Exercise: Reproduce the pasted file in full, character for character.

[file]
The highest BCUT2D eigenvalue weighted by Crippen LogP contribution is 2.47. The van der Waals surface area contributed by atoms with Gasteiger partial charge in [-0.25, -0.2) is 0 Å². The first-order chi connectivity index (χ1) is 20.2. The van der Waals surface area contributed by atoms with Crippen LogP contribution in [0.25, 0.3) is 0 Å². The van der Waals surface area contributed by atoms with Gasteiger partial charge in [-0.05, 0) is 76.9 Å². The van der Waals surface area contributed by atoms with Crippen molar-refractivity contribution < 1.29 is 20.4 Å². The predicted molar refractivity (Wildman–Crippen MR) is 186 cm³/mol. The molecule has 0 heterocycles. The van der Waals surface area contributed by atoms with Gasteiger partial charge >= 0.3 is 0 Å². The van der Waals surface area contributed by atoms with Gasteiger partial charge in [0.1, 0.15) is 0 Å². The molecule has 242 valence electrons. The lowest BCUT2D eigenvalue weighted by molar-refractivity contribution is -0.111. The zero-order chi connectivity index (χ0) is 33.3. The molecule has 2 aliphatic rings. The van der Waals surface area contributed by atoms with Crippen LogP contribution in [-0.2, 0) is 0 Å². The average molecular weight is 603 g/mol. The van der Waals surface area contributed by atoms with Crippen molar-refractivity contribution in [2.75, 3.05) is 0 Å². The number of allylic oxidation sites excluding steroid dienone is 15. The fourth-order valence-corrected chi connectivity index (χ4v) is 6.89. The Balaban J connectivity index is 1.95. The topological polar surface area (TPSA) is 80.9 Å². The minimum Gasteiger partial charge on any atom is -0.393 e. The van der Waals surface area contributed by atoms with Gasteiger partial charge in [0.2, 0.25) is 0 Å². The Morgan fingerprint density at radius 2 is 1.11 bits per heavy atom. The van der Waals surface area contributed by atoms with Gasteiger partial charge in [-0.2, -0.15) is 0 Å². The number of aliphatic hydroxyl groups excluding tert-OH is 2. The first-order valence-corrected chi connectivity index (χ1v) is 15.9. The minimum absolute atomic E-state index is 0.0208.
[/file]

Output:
The highest BCUT2D eigenvalue weighted by Crippen LogP contribution is 2.47. The van der Waals surface area contributed by atoms with Gasteiger partial charge in [-0.25, -0.2) is 0 Å². The first-order chi connectivity index (χ1) is 20.2. The van der Waals surface area contributed by atoms with Crippen LogP contribution in [0.25, 0.3) is 0 Å². The van der Waals surface area contributed by atoms with Gasteiger partial charge in [-0.05, 0) is 76.9 Å². The van der Waals surface area contributed by atoms with Crippen molar-refractivity contribution < 1.29 is 20.4 Å². The predicted molar refractivity (Wildman–Crippen MR) is 186 cm³/mol. The molecule has 0 heterocycles. The van der Waals surface area contributed by atoms with Gasteiger partial charge >= 0.3 is 0 Å². The van der Waals surface area contributed by atoms with Gasteiger partial charge in [0.1, 0.15) is 0 Å². The molecule has 242 valence electrons. The lowest BCUT2D eigenvalue weighted by molar-refractivity contribution is -0.111. The zero-order chi connectivity index (χ0) is 33.3. The molecule has 2 aliphatic rings. The van der Waals surface area contributed by atoms with Crippen LogP contribution in [-0.2, 0) is 0 Å². The average molecular weight is 603 g/mol. The van der Waals surface area contributed by atoms with Crippen molar-refractivity contribution in [2.75, 3.05) is 0 Å². The number of allylic oxidation sites excluding steroid dienone is 15. The fourth-order valence-corrected chi connectivity index (χ4v) is 6.89. The Balaban J connectivity index is 1.95. The topological polar surface area (TPSA) is 80.9 Å². The minimum Gasteiger partial charge on any atom is -0.393 e. The van der Waals surface area contributed by atoms with Gasteiger partial charge in [0.2, 0.25) is 0 Å². The Morgan fingerprint density at radius 2 is 1.11 bits per heavy atom. The van der Waals surface area contributed by atoms with Gasteiger partial charge in [-0.2, -0.15) is 0 Å². The number of aliphatic hydroxyl groups excluding tert-OH is 2. The first-order valence-corrected chi connectivity index (χ1v) is 15.9. The minimum absolute atomic E-state index is 0.0208.